TRAVERSE CITY, Mich. (May 20, 2014) — It’s a controversial topic that raises a number of concerns about safety and privacy – the use of robotic flying vehicles commonly known as “drones.” But where some people see danger, others are seeing an opportunity – and one Michigan college is already training students in the developing technology.
If you listen to much of the media coverage, you’ll hear that drones are a threat to our safety and privacy. So why would Northwestern Michigan College in Traverse City be teaching students how to fly them?
For Tony Sauerbrey, who runs the college’s unmanned aerial systems program, it’s because the positives outweigh the negatives. “This one you might deploy over farm fields, or forest fires to monitor where the fire is going,” Sauerbrey said. “These vehicles can enhance the safety of civilians. Whether its search and rescue, whether it’s disaster relief.”
The flight instructor says he understands the disconnect between how people tend to view these aircraft and the wide range of uses for drones. According to Sauerbrey, “It’s a beginning industry, and just like manned aircraft really started in the military during World War I, and more people started finding more civilian uses for it, that’s what’s happening with this kind of technology too.”
The college doesn’t like to call them drones – around here, they’re UAVs, for unmanned aerial vehicles. The college’s fleet ranges from small battery-run quadcopters to the gas-powered Penguin, which can fly for up to 24 hours and land on its own.
Started a few years ago, this program is one of only a handful in the nation. But it’s grown so fast that it now rivals the college’s traditional aviation degree.
Carl Rocheleau came back to NMC after years of flying cargo planes. Now he’s an instructor in the expanding UAS program. “There are folks that I know of, and some that I have taught and sent through this program that I’m instructing that are starting near six-figure salaries,” said Rocheleau.
The two instructors agreed to teach me the basics of how to pilot their small Dragonfly quadcopter. I have had some experience with radio-controlled aircraft, and the general concepts are very similar. But with the UAV, you’re flying with a purpose rather than just for fun. “We train the students you’re operating a camera platform,” said Rocheleau. “Speed is not what you want, you want smooth.”
That’s the basic idea of most UAVs – getting images and data from places that are hard to reach otherwise. Students learn to use the camera to inspect equipment around an open lab space on the NMC technology campus near the Cherry Capital Airport.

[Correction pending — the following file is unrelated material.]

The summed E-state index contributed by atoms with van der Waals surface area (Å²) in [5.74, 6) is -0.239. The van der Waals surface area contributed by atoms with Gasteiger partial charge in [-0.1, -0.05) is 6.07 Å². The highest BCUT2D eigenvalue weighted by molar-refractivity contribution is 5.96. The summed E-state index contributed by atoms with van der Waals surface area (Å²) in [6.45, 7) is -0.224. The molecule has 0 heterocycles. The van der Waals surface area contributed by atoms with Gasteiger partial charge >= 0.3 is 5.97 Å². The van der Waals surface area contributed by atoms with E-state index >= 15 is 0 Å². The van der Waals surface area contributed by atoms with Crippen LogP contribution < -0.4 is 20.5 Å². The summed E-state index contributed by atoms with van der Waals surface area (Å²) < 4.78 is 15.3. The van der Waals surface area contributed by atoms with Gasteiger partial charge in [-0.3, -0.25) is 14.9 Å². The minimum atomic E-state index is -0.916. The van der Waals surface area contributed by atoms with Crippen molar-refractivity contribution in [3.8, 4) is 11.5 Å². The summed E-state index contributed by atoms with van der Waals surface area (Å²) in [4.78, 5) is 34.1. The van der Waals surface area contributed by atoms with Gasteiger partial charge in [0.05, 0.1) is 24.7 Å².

The possible uses for UAVs are nearly endless, but as far as the Federal Aviation Administration is concerned, many of those uses could still be considered illegal. That’s because the industry is so new that there is no certification system or licensing yet for UAVs. The FAA restricts nearly all commercial uses, including those in things like television news.
But recently, a ten-thousand-dollar fine imposed on a pilot who made a commercial video around the University of Virginia was overturned by a judge, potentially paving the way for legal use of UAVs. Sauerbrey and other experts are currently working to help the FAA develop standards that will influence the future of the industry.
“We’re all hoping that it’s sooner than later, so we can get this industry going,” said Sauerbrey. “Because until those regulations are in place, the industry’s really being held back right now.”
But Sauerbrey still admits that getting people to understand the benefits of UAVs will remain a challenge.
“It’s because the technology is so new that the people just don’t understand it yet, they don’t have a really good feel for what it is,” he said.
In the meantime, the college is helping to show that UAVs are more than just fun – they’re a glimpse into the future of flying.
“It’s almost like the Wright brothers all over again,” said Rocheleau. “We’re starting from the ground floor a whole new industry with this stuff.”
High school students in West Michigan can even get a head start into the UAS program.
Northwestern Michigan College has developed partnerships with schools like the West Michigan Aviation Academy, the Kent Career Tech Center, and K-RESA in Kalamazoo